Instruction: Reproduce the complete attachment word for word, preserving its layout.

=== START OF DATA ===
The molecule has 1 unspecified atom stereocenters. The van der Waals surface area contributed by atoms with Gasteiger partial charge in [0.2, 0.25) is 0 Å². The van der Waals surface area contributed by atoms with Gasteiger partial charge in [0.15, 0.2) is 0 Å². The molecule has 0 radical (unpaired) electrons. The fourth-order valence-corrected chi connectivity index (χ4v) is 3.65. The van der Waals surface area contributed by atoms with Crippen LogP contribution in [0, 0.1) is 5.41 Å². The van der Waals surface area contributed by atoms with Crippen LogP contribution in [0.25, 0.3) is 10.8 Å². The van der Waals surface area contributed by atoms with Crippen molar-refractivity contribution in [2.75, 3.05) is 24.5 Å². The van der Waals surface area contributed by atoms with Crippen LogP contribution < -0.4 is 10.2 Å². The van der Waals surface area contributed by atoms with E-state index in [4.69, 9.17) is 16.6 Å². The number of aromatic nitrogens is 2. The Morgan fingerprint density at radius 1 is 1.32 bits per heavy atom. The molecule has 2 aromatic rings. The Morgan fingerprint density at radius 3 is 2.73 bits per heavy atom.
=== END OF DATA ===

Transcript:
The molecule has 1 unspecified atom stereocenters. The van der Waals surface area contributed by atoms with Gasteiger partial charge in [0.2, 0.25) is 0 Å². The van der Waals surface area contributed by atoms with Gasteiger partial charge in [0.15, 0.2) is 0 Å². The molecule has 0 radical (unpaired) electrons. The fourth-order valence-corrected chi connectivity index (χ4v) is 3.65. The van der Waals surface area contributed by atoms with Crippen LogP contribution in [0, 0.1) is 5.41 Å². The van der Waals surface area contributed by atoms with Crippen LogP contribution in [0.25, 0.3) is 10.8 Å². The van der Waals surface area contributed by atoms with Crippen molar-refractivity contribution in [2.75, 3.05) is 24.5 Å². The van der Waals surface area contributed by atoms with Crippen LogP contribution < -0.4 is 10.2 Å². The van der Waals surface area contributed by atoms with E-state index in [4.69, 9.17) is 16.6 Å². The number of aromatic nitrogens is 2. The Morgan fingerprint density at radius 1 is 1.32 bits per heavy atom. The molecule has 2 aromatic rings. The Morgan fingerprint density at radius 3 is 2.73 bits per heavy atom.